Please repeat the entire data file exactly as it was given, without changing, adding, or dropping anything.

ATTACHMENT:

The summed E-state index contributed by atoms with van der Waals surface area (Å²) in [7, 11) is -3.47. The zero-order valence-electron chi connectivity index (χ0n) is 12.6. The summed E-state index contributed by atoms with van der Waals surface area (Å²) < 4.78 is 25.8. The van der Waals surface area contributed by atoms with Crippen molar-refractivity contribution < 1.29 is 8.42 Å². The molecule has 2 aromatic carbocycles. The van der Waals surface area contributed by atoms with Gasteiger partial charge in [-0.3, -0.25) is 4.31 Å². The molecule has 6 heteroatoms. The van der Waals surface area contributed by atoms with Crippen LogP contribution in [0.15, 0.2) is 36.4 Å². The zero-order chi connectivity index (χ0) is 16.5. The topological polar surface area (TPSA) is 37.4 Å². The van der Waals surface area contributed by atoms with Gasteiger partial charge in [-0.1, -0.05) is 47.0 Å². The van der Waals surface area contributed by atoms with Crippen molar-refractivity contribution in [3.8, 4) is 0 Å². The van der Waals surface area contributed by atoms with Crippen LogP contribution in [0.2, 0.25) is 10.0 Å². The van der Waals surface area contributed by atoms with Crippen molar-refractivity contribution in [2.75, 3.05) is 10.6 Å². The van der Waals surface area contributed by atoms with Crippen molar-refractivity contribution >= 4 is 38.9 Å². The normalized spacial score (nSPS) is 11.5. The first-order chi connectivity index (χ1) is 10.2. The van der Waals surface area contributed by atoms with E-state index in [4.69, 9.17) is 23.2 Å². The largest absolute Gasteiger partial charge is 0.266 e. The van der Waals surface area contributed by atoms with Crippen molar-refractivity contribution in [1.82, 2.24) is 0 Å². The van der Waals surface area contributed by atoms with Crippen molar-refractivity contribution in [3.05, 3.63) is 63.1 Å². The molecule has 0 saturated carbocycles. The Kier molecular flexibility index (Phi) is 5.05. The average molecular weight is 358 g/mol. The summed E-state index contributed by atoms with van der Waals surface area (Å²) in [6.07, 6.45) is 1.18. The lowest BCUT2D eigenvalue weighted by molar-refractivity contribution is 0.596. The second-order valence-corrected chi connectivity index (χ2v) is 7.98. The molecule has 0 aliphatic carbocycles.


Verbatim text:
The summed E-state index contributed by atoms with van der Waals surface area (Å²) in [7, 11) is -3.47. The zero-order valence-electron chi connectivity index (χ0n) is 12.6. The summed E-state index contributed by atoms with van der Waals surface area (Å²) < 4.78 is 25.8. The van der Waals surface area contributed by atoms with Crippen molar-refractivity contribution < 1.29 is 8.42 Å². The molecule has 2 aromatic carbocycles. The van der Waals surface area contributed by atoms with Gasteiger partial charge in [-0.3, -0.25) is 4.31 Å². The molecule has 6 heteroatoms. The van der Waals surface area contributed by atoms with Crippen LogP contribution in [0.15, 0.2) is 36.4 Å². The zero-order chi connectivity index (χ0) is 16.5. The topological polar surface area (TPSA) is 37.4 Å². The van der Waals surface area contributed by atoms with Gasteiger partial charge in [-0.1, -0.05) is 47.0 Å². The van der Waals surface area contributed by atoms with Crippen molar-refractivity contribution in [3.8, 4) is 0 Å². The van der Waals surface area contributed by atoms with Crippen LogP contribution in [0.2, 0.25) is 10.0 Å². The van der Waals surface area contributed by atoms with Crippen molar-refractivity contribution in [2.75, 3.05) is 10.6 Å². The van der Waals surface area contributed by atoms with Crippen molar-refractivity contribution >= 4 is 38.9 Å². The normalized spacial score (nSPS) is 11.5. The first-order chi connectivity index (χ1) is 10.2. The van der Waals surface area contributed by atoms with E-state index in [4.69, 9.17) is 23.2 Å². The largest absolute Gasteiger partial charge is 0.266 e. The van der Waals surface area contributed by atoms with Crippen molar-refractivity contribution in [1.82, 2.24) is 0 Å². The van der Waals surface area contributed by atoms with Crippen molar-refractivity contribution in [3.05, 3.63) is 63.1 Å². The molecule has 0 saturated carbocycles. The Kier molecular flexibility index (Phi) is 5.05. The average molecular weight is 358 g/mol. The summed E-state index contributed by atoms with van der Waals surface area (Å²) in [6.07, 6.45) is 1.18. The lowest BCUT2D eigenvalue weighted by molar-refractivity contribution is 0.596. The second-order valence-corrected chi connectivity index (χ2v) is 7.98. The molecule has 0 aliphatic carbocycles.